I like to listen to podcasts while I run. My workout buddy is on the opposite side of the country from me, so the chatter in my earbuds is a welcome distraction from the miles my feet pound out on the pavement beneath them. My latest series of choice is Malcolm Gladwell’s "Revisionist History," where he tackles stories from the past with a new or underrepresented angle.
A few weeks ago, I listened to an episode about Winston Churchill. In it, Gladwell talked about something called transactive memory, which is when you entrust part of your own memories—part of your very self—to another person. You allow someone else to hold onto a set of details or experiences so that your brain doesn’t have to.
Transactive memory happens a lot in offices and work groups where you have varying areas of expertise, but it’s also common in close relationships. Anytime you’ve been talking with a spouse or a best friend and said, “Do you remember the time we went to the place with the great dessert and that incredible view?” and they jump in with the name of the restaurant or the year it happened or the reason you were there in the first place, you’ve relied on transactive memory. You didn’t have to remember the details, because you had someone else to remember them for you. The pieces of information they hold are vital to the memory existing at all.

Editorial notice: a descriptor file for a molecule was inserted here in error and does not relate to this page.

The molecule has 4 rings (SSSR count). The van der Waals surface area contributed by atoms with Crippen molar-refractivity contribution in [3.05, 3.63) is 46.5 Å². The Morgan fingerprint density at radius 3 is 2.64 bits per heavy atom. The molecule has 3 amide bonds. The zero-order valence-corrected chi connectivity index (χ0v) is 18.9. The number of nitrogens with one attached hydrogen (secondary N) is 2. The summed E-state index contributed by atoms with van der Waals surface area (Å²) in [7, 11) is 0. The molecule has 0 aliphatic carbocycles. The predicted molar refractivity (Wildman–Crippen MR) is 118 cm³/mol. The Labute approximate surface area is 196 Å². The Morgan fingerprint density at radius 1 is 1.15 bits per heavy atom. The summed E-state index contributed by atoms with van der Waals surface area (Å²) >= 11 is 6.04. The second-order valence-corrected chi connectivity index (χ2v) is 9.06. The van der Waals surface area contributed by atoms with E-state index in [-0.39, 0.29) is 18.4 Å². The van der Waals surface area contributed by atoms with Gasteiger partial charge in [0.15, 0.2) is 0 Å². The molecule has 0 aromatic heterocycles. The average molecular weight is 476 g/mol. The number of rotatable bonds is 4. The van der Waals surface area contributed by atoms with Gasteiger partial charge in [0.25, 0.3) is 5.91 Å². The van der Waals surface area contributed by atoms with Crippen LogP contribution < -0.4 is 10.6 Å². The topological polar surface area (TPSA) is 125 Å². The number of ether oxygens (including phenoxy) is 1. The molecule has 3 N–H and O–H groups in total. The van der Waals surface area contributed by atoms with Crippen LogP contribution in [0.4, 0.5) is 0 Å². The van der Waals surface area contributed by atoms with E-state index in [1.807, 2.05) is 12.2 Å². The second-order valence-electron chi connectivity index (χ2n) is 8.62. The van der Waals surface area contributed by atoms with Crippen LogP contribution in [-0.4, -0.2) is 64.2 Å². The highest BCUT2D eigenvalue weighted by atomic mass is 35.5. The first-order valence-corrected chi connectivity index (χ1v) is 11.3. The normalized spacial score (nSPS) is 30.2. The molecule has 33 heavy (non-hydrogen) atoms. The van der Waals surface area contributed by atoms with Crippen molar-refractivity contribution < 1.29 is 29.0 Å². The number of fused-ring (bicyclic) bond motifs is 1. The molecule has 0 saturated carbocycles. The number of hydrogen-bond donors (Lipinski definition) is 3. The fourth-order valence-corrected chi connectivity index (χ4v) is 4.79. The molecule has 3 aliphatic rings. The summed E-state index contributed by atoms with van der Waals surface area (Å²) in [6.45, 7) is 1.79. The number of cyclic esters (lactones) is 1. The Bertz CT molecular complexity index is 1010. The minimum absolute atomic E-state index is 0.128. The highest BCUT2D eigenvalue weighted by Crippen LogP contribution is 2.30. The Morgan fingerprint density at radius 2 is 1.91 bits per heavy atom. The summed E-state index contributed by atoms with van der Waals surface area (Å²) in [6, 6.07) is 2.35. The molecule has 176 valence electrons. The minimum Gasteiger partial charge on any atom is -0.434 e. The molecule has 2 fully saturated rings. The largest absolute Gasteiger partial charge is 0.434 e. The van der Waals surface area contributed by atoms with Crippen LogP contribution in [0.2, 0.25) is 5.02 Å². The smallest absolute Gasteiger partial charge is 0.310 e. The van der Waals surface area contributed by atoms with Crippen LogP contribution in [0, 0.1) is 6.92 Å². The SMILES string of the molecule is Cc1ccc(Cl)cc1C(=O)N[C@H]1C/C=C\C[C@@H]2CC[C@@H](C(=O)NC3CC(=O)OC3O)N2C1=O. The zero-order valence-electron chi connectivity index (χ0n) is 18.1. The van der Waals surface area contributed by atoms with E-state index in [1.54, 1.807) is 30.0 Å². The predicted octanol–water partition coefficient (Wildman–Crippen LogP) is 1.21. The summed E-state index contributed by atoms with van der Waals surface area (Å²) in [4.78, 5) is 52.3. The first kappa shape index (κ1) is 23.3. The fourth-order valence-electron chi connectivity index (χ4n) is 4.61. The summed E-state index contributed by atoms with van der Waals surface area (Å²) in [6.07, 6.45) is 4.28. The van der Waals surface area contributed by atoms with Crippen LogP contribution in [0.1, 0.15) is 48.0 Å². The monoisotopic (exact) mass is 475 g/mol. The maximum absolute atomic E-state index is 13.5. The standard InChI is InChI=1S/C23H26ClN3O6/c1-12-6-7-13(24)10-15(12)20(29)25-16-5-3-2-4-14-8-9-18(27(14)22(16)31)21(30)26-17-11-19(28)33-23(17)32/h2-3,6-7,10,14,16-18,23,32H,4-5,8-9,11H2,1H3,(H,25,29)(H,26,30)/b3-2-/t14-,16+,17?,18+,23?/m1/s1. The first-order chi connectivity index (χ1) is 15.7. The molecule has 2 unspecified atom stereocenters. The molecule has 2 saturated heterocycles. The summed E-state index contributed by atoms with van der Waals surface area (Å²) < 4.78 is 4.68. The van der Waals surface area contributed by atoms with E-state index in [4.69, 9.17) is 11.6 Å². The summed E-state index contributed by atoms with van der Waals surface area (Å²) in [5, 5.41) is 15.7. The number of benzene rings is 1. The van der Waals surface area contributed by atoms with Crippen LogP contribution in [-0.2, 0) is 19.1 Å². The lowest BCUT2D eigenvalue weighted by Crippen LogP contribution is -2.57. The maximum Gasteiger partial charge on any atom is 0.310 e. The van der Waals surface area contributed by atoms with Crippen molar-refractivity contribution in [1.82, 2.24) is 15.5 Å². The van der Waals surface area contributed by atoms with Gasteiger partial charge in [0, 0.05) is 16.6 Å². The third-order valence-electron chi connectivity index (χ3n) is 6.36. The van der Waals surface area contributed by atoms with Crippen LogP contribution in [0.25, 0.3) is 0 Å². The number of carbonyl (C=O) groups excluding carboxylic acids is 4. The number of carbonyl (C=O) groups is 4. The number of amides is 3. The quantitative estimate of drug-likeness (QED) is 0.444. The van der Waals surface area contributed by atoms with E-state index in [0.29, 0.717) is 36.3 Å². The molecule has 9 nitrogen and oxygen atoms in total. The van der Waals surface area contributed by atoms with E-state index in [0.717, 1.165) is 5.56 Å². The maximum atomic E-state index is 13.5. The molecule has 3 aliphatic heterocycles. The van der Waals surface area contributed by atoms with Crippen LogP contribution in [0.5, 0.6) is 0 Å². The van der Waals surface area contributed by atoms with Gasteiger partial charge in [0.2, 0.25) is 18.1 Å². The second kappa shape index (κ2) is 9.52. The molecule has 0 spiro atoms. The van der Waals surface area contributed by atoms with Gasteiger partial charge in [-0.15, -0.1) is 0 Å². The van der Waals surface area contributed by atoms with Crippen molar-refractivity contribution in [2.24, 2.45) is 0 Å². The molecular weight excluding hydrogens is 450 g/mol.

There’s been a lot of talk lately about the mental load of motherhood, this idea that the burden moms carry doesn’t just have to do with loads of laundry, feedings, and teaching ABCs. Much of it comes from all we have to remember — and not just for ourselves, but for our families, too. Motherhood, it seems, is consumed with transactive memories.
We keep track of the stuff.
“Mom, have you seen my other shoe?”
“Yes, it’s on the other side of the couch in the bonus room.”
“Mom, do I have art class today?”
“No, it’s the first and third Fridays, so not until next week.”
The special events.
“Do we have anything going on next Tuesday?”
“Yes; Ellie’s preschool program is at 9:30, and Nathan’s awards banquet is at 11. Then we have Ben’s birthday party that night, too.”
On a weekly basis, I mutter to myself about how I don’t know how my family would survive without me. At the very least, they’d frequently be shoeless and need a very detailed, possibly color-coded calendar. Instead, they rely on me to hold the depth and breadth of their daily lives. It requires a state of near-constant vigilance that can be, frankly, exhausting. Before motherhood, I was never a list-maker. I trusted my mind to remember what was important; if I couldn’t hold onto it, it was inconsequential.
And now? Now I wake up at 3 a.m., and tap notes onto my phone about buying end-of-year teacher gifts and new sneakers before soccer starts next week. Whether it’s a byproduct of aging or buckling under the sheer weight of responsibility, I no longer trust myself to remember. Memory is imperfect, fallible. I cannot possibly juggle all I’m being asked to hold onto.
“Mom, can you hold this for me?”